Sometimes the good guys win
By Cary Osborne
On a recent December evening, I was on the phone with a man who I hold in high regard, so his words mean a lot to me.
During the conversation, he congratulated me for an accomplishment and said five words that resonated with me: “Sometimes the good guys win.”
The good guys.
I thought about that.
I realized by him calling me one of the good guys he saw more in me than I thought. And though I’ve failed him at times, he remembered my victories more than my losses.
And that’s truly how I feel when I look back at the Dodgers in 2015.
I think of the good guys and how they won.
It would be easier to think of loss when thinking about the Dodgers because that’s how their season ended and that’s how many people look at recent events for the team.
My experience is different.
I watched guys who I’ve grown to like not as players, but people, succeed.
I look at Justin Turner and what he’s become — not just on the field, but off it.
After the 2013 season, he was non-tendered by the New York Mets. Essentially, he was fired by the Mets because they had no use for him.
He came to the Dodgers a non-roster invite to Spring Training camp in 2014.
In the last two years, he has statistically been one of baseball’s best third basemen. He had a bobblehead this year. And it would be hard to find a fan who doesn’t cheer for him when he comes to the plate.
Turner plays hurt, is friendly and giving of his time and so hard not to like. On top of all that, he is one of the most active Dodgers in the community, having made hospital visits on gamedays, he has participated in charity events of different types and is always, always smiling.
It’s safe to say that by establishing himself as the Dodgers everyday third baseman in 2015, Justin Turner won.
So did J.P. Howell.
By Howell deciding to exercise the option year on his contract instead of becoming a free agent, it tells you right there how big his heart is for Los Angeles and the Dodgers. But then, it’s not all that surprising.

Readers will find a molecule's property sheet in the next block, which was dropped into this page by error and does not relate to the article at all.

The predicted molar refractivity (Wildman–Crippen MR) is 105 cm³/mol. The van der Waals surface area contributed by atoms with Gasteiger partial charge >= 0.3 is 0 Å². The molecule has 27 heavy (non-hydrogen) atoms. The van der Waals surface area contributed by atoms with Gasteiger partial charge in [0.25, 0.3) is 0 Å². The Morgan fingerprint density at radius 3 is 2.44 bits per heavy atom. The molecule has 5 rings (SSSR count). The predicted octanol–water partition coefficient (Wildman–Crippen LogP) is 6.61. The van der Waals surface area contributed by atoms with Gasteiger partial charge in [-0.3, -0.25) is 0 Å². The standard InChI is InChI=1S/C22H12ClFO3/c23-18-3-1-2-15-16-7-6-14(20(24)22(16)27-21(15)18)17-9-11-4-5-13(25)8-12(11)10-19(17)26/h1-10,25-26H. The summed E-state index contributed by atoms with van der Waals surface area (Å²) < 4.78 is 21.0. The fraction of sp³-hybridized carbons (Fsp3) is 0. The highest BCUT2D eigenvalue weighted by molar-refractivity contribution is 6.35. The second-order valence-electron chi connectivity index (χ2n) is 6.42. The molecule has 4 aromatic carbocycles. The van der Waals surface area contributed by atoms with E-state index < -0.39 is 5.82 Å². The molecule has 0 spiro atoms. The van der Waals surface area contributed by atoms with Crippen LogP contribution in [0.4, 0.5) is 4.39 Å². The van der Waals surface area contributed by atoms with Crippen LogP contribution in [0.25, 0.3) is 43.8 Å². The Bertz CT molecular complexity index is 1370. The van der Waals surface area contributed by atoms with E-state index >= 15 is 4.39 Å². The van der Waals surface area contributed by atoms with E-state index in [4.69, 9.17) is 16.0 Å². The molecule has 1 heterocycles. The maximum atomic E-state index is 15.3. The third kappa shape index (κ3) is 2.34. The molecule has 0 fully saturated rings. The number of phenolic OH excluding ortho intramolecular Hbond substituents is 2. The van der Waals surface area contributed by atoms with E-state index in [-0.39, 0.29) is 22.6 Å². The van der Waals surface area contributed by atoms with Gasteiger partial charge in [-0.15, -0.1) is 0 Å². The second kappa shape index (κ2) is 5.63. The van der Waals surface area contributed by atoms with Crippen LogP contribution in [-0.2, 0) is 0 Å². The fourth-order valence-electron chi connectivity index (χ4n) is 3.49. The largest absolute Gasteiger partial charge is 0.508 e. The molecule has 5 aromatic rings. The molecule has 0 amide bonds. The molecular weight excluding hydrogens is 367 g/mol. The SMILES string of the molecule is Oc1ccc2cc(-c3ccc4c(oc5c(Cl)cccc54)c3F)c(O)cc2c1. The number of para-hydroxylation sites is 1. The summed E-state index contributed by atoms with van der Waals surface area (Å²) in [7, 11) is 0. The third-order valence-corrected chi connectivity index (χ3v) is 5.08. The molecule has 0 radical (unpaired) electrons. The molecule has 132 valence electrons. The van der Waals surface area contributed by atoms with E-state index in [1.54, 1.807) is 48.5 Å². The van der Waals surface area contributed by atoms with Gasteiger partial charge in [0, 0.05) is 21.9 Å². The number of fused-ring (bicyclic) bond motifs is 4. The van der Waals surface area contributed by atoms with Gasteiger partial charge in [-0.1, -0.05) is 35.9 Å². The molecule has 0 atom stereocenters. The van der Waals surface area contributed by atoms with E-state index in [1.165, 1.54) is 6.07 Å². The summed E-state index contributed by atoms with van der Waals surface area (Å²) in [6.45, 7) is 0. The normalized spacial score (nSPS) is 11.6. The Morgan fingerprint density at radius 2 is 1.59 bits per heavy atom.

Howell is approachable, happy, fun and positive.
He’s been a significant influence on Dodger relievers, but specifically on Kenley Jansen who he treats like a brother. He checks in on Kenley, counsels him and shows him how to become a better big leaguer.
Howell is charitable and is a good husband. He and wife Heather created an inspirational nonprofit called Discover Your Path to help youth stay on the right path.
Not only did Howell have another fantastic season, he made this play that still drops my jaw:
J.P. Howell had major shoulder surgery in 2010 to repair his labrum. He’s not big and he doesn’t throw fast. But those haven’t held him back from becoming one of the best left-handed relievers in the game.
I can’t not bring A.J. Ellis into this conversation.
When the Dodgers acquired Yasmani Grandal, it spelled the end of Ellis’ everyday role behind the plate.
And yet, it never changed Ellis’ approach and preparation.
On days when Ellis didn’t start, I would always see one thing or the other.
Ellis would either be dripping with sweat because he was working out, hitting or getting other baseball work done, or he’d be in the video room studying or preparing pitchers for that day’s game.
And when Grandal was hurt in the second half, Ellis stepped right in and was one of the best offensive catchers in the Majors.
During the bottom of the ninth inning in Game 5 of the National League Division Series, I made my way down to the back of the field level section behind home plate. It was the same exact place I stood two years earlier when Jansen got the last three outs of the NLDS to send the Dodgers to the NL Championship Series. Maybe I felt there was still some magic left in that area.
Ellis was the second batter of the ninth and he struck out swinging. Then Jeurys Familia struck out Howie Kendrick and the Dodgers lost.
That’s all some people will take from 2015.
I have a different takeaway.
I think of what that man said to me on the phone. Five words. And I can be content with this season.